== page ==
Wheeler, who teaches for the Jordan School District, also coaches fellow teachers to help them improve their teaching practice and learn to better manage their classrooms.
She said she believes mentoring, coaching and just having a sounding board are critical to teacher retention.
“One of the biggest things is having strong teacher leaders, having teachers who are going through it, maybe more experienced, who can problem-solve and troubleshoot with them,” Wheeler said.
But there must be dedicated time and space for that to occur, she said.
Wheeler said she is often approached by teachers who need her help and she’s willing to assist them but teachers are hard pressed to set aside time already scheduled for grading tests and papers, curriculum development and other responsibilities.
“It’s like a constant negotiation of time,” she said.
Wheeler, who earned her bachelor’s degree from Utah Valley University and her master’s from Western Governors University, said her professional degrees and student teaching gave her a solid footing when she entered teaching.
Learning on the job
Still, much is learned on the job with respect to classroom management and dealing with the energy of middle schoolers.
“The vast majority of them are good kids. But then you have this like, group of outliers that can be really challenging,” she said.
People who enter the profession without the benefit of college pedagogy or child development courses face a steeper challenge.
“You know, who really carries the burden of that are the teachers,” she said.
“If someone comes into my department — I’m the department chair — and if you don’t have a teaching certificate and you have deficiencies in your background knowledge of how to manage a classroom, what’s going to happen is you’re going to end up in my classroom in tears because you need support,” she said.
Heidi Matthews, president of the Utah Education Association, said the educator shortage is compounding, which means more students have teachers who were not trained in college or university teacher education programs.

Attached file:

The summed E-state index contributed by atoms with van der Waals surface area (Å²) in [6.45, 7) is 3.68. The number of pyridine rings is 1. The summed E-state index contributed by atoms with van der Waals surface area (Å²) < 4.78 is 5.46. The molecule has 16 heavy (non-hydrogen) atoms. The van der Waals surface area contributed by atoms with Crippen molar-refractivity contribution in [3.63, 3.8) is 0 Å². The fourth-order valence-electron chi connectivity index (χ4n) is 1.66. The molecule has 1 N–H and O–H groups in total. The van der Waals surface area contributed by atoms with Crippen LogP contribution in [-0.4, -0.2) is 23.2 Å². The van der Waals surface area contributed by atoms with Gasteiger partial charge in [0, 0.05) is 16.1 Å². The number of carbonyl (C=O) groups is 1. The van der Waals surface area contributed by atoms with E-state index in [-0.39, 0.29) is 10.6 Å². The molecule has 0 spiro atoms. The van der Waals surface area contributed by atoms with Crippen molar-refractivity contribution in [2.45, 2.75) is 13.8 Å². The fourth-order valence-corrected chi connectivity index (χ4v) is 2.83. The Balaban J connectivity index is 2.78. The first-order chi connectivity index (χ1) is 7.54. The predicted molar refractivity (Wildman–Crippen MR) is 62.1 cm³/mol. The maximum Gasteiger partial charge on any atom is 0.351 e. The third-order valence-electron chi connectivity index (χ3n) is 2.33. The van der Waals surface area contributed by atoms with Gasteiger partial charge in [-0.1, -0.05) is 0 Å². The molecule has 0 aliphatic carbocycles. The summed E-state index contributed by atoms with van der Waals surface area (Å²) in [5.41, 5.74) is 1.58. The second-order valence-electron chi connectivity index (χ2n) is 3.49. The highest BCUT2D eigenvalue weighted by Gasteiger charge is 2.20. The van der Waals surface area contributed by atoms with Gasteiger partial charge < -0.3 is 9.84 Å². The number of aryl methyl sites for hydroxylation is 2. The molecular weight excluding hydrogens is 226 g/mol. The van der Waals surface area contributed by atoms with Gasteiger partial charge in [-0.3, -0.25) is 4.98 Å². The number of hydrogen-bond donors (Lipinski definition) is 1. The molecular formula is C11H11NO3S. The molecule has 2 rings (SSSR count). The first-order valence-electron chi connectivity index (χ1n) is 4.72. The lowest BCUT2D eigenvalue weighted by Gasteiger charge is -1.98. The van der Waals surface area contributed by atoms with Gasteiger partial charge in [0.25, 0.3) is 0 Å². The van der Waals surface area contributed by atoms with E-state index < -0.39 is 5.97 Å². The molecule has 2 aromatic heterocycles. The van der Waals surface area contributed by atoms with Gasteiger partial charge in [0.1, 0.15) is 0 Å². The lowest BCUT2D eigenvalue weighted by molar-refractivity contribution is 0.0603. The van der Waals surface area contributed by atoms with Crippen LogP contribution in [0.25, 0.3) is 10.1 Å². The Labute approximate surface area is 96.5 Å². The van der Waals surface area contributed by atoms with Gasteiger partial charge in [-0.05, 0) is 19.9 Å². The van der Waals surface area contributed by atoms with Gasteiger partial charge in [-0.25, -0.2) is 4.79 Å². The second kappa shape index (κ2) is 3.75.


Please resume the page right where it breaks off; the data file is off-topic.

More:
“We have so many people who are learning on the job,” she said.
Highly qualified teachers deserve incomes that reflect their advanced education and the importance of their jobs “but it’s so much more than that. It’s our class sizes. It’s the workload. It’s the bill after bill after bill that was introduced during the legislative session that attacked the integrity of our professionals in our classrooms. ... We have to really pay attention to all of those things in order to keep people in our classrooms and, you know, having them be the best they can be for our kids.”
Matthews, a former high school teacher who switched to junior high where she felt like she was a more effective educator, said teacher “retention is the best recruitment” for educators.
“Any plan to address the educator shortage must acknowledge the enormous efforts of our veteran educators who have been holding things together. Give them time and compensation to mentor. Increase student mental and emotional health supports — for students and adults in our schools,” she said.
Wheeler said she comes from a family of educators and always knew she wanted to be one, too. She can’t imagine teaching any other grade and she feels a great responsibility to help students and fellow educators reach their highest potential.
“I love education and I love middle school,” she said. “I am a lifelong educator.”